May 20, 2013 by Robert Franklin, Esq.
It’s one of those moments when the anti-male press descends to the depths of self-caricature. If you’re feeling brave, read the article here (The Guardian, 5/18/13). Barbara Ellen’s piece is so downright nutty in so many ways, it’s hard to keep count. The strange feminist ritual in which every woman who participates comes out cleansed of agency, an eternal victim of men has never been exhibited more clearly for all to see. That men might have an existence outside of their utility to women seems to never occur to Ellen.
You see, the much remarked on trend of women putting off childbearing until later in life turns out to be not their doing at all, but that of – you guessed it – their male partners. And of course, this occurs, not for any legitimate reason on men’s part (are there any?), but due to the inherent immaturity and dishonesty of the unfair sex. Do I have to add that Ellen bases her allegations on nothing whatever? No studies, no data, not even any anecdotes from friends – nothing. Ellen wants it to be the way she says it is, therefore it must be that way. Period.
But I’m already ahead of myself. That’s because the very first problem Ellen has, and completely ignores, is the notion that there’s a problem. It’s true that, on average, women are putting off first childbearing until later in life than, say, 40 years ago. In the United States, the average age of first birth was about 21 in 1970; today it’s about 27. So there’s been a significant change. The question is “Is that a problem?” Well, it can be in one way. A smaller younger generation will have difficulty keeping up the social safety net for a larger older one. Now of course some would argue that’s an issue for the political system to sort out, adjusting the obligations of the younger generation and the benefits of the older one.
But strangely, Ellen never mentions that real but manageable issue. Indeed, she never makes the slightest effort to explain to her readers why we should care that women are putting off childbearing. It’s as if she holds that truth to be self-evident. It’s not. In case Ellen hasn’t noticed, there are over seven billion people living in the world this very minute, and that number increases every single second of every single day. Apparently the human population is going to top out at around 16 billion by a little past mid-century.
And of course the planet’s resources are being strained to the limit as it is. Natural food sources like the oceans are already over fished and the per capita consumption rates of the two most populous countries are nowhere near those of the U.S. and Western Europe. If they ever get close to that, look out.
So it’s easy to conclude that what the world needs now is not more people, but fewer and of course later childbearing means fewer children. But Barbara Ellen has decided that later childbearing is something women don’t want. They’re doing it against their will, and, since they want more children earlier, they should have them, the planet be damned. Ellen betrays not the slightest awareness of, or concern about, the declining ability of the beautiful blue planet to fulfill the demands of its human population.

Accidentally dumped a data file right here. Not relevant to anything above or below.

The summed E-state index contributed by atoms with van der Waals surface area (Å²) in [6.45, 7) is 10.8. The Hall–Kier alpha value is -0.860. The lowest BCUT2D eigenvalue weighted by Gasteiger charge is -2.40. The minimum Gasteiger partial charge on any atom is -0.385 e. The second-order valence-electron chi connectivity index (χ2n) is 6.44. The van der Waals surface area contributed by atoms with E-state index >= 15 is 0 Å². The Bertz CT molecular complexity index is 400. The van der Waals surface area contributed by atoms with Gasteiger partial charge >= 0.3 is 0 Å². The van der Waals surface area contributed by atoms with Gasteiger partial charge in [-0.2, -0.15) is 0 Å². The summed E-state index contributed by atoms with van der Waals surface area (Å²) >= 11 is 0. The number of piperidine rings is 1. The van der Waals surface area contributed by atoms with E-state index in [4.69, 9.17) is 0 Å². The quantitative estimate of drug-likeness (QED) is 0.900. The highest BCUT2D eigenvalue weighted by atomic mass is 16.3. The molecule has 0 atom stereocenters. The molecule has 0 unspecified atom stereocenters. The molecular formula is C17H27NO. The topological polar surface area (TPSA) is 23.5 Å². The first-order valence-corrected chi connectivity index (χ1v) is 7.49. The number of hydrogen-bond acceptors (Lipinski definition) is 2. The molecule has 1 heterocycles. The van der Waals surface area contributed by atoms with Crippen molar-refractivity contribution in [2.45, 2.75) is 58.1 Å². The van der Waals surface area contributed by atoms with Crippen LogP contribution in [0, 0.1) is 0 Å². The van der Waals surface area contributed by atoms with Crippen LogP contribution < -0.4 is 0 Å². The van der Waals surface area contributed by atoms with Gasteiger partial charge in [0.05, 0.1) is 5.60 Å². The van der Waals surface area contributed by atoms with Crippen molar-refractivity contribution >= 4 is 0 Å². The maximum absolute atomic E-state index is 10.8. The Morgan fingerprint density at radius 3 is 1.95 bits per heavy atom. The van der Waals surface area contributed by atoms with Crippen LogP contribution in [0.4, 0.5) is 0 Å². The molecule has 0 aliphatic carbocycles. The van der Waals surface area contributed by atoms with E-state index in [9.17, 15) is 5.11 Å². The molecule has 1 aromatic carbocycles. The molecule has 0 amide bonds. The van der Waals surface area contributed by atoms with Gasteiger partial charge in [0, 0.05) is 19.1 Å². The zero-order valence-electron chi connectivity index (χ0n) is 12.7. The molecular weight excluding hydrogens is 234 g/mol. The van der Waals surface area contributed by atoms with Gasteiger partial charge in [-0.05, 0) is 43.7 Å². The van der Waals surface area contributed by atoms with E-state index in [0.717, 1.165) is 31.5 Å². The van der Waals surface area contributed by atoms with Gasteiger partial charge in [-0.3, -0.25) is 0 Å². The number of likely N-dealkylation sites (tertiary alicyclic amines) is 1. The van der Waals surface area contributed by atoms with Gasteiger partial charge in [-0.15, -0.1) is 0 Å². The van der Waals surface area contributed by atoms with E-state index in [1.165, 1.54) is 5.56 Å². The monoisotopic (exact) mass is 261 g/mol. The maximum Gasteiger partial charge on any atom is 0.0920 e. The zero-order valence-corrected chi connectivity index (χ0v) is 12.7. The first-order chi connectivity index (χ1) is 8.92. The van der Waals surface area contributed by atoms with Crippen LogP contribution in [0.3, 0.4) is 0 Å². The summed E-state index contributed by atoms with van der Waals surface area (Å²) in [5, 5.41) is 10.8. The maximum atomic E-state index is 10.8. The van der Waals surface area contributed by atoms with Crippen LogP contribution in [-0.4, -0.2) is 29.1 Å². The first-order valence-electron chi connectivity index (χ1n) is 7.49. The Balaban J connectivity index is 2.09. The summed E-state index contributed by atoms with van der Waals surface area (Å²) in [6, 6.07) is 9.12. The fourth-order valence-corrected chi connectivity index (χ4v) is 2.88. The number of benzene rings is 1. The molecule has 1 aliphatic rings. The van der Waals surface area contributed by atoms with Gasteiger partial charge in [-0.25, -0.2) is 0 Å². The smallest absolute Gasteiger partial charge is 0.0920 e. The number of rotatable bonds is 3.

And the same can be said about something in England called “Get Britain Fertile.” (What would Don Draper say about that moniker?) GBF, as the name implies, is out to increase the country’s birthrate. It does so in part by trying to educate women about the realities of their own biology. GBF seems to think that significant numbers of women don’t know that, after age 40, conceiving a child becomes a fairly dicey proposition. I can’t guess at the state of British women’s knowledge on that subject, but it’s no surprise that GBF has a survey in which it asks women about why they’re putting off childbearing. And it’s no surprise that Barbara Ellen isn’t interested in their answers.
Indeed, GBF is accompanied by a survey, stating that many women aged 18-46 are concerned about practicalities: ranging from loss of earnings and workplace inflexibility, to childcare costs and housing.
That’s right. There as elsewhere women are making their own decisions about whether and when to have children. And of course many practical considerations enter into that, career and earnings being among the most important. Sounds reasonable to me, but Ellen wants to focus elsewhere.
[F]or the purpose of this article, let’s look at the third of women who say they want children but haven’t yet found the right partner.
Yes, let’s. That could be an interesting exercise, so readers are left to wonder why Ellen doesn’t look at those women. Instead, she takes it as her cue to start making stuff up.
In my opinion that one-third is an underestimate.